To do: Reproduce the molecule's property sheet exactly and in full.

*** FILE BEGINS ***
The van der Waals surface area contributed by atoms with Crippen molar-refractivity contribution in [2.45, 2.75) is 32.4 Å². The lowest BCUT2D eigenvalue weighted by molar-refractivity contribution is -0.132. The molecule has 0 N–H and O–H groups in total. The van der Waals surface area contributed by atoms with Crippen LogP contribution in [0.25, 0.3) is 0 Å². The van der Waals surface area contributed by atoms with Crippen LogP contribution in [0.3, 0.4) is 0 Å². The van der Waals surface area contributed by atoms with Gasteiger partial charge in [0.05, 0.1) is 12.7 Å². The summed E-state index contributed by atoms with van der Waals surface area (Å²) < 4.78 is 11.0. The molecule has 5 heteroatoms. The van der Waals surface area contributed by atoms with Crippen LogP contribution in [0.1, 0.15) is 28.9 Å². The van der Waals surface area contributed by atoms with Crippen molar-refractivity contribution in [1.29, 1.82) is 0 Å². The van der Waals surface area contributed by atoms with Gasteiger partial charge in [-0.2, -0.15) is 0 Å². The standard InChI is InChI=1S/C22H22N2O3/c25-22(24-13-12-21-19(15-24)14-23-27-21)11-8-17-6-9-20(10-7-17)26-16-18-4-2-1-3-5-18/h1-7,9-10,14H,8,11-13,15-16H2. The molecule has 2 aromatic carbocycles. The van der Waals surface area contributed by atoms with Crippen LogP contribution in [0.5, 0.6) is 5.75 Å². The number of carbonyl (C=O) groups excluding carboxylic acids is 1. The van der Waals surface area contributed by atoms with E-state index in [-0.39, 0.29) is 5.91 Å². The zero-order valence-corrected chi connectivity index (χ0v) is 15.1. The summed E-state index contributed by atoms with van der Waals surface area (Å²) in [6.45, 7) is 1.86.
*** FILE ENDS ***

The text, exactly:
The van der Waals surface area contributed by atoms with Crippen molar-refractivity contribution in [2.45, 2.75) is 32.4 Å². The lowest BCUT2D eigenvalue weighted by molar-refractivity contribution is -0.132. The molecule has 0 N–H and O–H groups in total. The van der Waals surface area contributed by atoms with Crippen LogP contribution in [0.25, 0.3) is 0 Å². The van der Waals surface area contributed by atoms with Crippen LogP contribution in [0.3, 0.4) is 0 Å². The van der Waals surface area contributed by atoms with Gasteiger partial charge in [0.05, 0.1) is 12.7 Å². The summed E-state index contributed by atoms with van der Waals surface area (Å²) < 4.78 is 11.0. The molecule has 5 heteroatoms. The van der Waals surface area contributed by atoms with Crippen LogP contribution in [0.1, 0.15) is 28.9 Å². The van der Waals surface area contributed by atoms with Crippen molar-refractivity contribution in [1.29, 1.82) is 0 Å². The van der Waals surface area contributed by atoms with Gasteiger partial charge in [-0.2, -0.15) is 0 Å². The standard InChI is InChI=1S/C22H22N2O3/c25-22(24-13-12-21-19(15-24)14-23-27-21)11-8-17-6-9-20(10-7-17)26-16-18-4-2-1-3-5-18/h1-7,9-10,14H,8,11-13,15-16H2. The molecule has 2 aromatic carbocycles. The van der Waals surface area contributed by atoms with Crippen LogP contribution in [0.5, 0.6) is 5.75 Å². The number of carbonyl (C=O) groups excluding carboxylic acids is 1. The van der Waals surface area contributed by atoms with E-state index in [-0.39, 0.29) is 5.91 Å². The zero-order valence-corrected chi connectivity index (χ0v) is 15.1. The summed E-state index contributed by atoms with van der Waals surface area (Å²) in [6.45, 7) is 1.86.